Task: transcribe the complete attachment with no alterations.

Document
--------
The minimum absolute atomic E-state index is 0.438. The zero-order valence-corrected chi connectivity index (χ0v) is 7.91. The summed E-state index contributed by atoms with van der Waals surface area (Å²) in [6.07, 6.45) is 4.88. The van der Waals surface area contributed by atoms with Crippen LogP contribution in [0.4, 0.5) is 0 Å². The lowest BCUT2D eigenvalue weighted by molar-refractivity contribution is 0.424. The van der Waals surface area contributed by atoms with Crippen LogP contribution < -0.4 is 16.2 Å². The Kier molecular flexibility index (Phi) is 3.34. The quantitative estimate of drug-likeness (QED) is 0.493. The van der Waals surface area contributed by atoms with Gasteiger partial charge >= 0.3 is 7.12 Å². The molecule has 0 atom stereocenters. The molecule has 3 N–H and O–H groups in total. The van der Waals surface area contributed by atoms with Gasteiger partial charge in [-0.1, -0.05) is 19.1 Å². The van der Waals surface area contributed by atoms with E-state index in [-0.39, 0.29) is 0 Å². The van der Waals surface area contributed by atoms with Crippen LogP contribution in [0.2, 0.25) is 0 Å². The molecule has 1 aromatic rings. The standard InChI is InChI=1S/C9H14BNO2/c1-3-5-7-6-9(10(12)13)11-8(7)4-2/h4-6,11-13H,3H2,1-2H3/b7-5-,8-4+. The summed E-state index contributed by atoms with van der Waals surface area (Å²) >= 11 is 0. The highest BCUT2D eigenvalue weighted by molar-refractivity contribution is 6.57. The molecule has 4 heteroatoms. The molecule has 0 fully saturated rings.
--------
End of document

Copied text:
The minimum absolute atomic E-state index is 0.438. The zero-order valence-corrected chi connectivity index (χ0v) is 7.91. The summed E-state index contributed by atoms with van der Waals surface area (Å²) in [6.07, 6.45) is 4.88. The van der Waals surface area contributed by atoms with Crippen LogP contribution in [0.4, 0.5) is 0 Å². The lowest BCUT2D eigenvalue weighted by molar-refractivity contribution is 0.424. The van der Waals surface area contributed by atoms with Crippen LogP contribution < -0.4 is 16.2 Å². The Kier molecular flexibility index (Phi) is 3.34. The quantitative estimate of drug-likeness (QED) is 0.493. The van der Waals surface area contributed by atoms with Gasteiger partial charge >= 0.3 is 7.12 Å². The molecule has 0 atom stereocenters. The molecule has 3 N–H and O–H groups in total. The van der Waals surface area contributed by atoms with Gasteiger partial charge in [-0.1, -0.05) is 19.1 Å². The van der Waals surface area contributed by atoms with E-state index in [-0.39, 0.29) is 0 Å². The van der Waals surface area contributed by atoms with Crippen LogP contribution in [0.2, 0.25) is 0 Å². The molecule has 1 aromatic rings. The standard InChI is InChI=1S/C9H14BNO2/c1-3-5-7-6-9(10(12)13)11-8(7)4-2/h4-6,11-13H,3H2,1-2H3/b7-5-,8-4+. The summed E-state index contributed by atoms with van der Waals surface area (Å²) >= 11 is 0. The highest BCUT2D eigenvalue weighted by molar-refractivity contribution is 6.57. The molecule has 4 heteroatoms. The molecule has 0 fully saturated rings.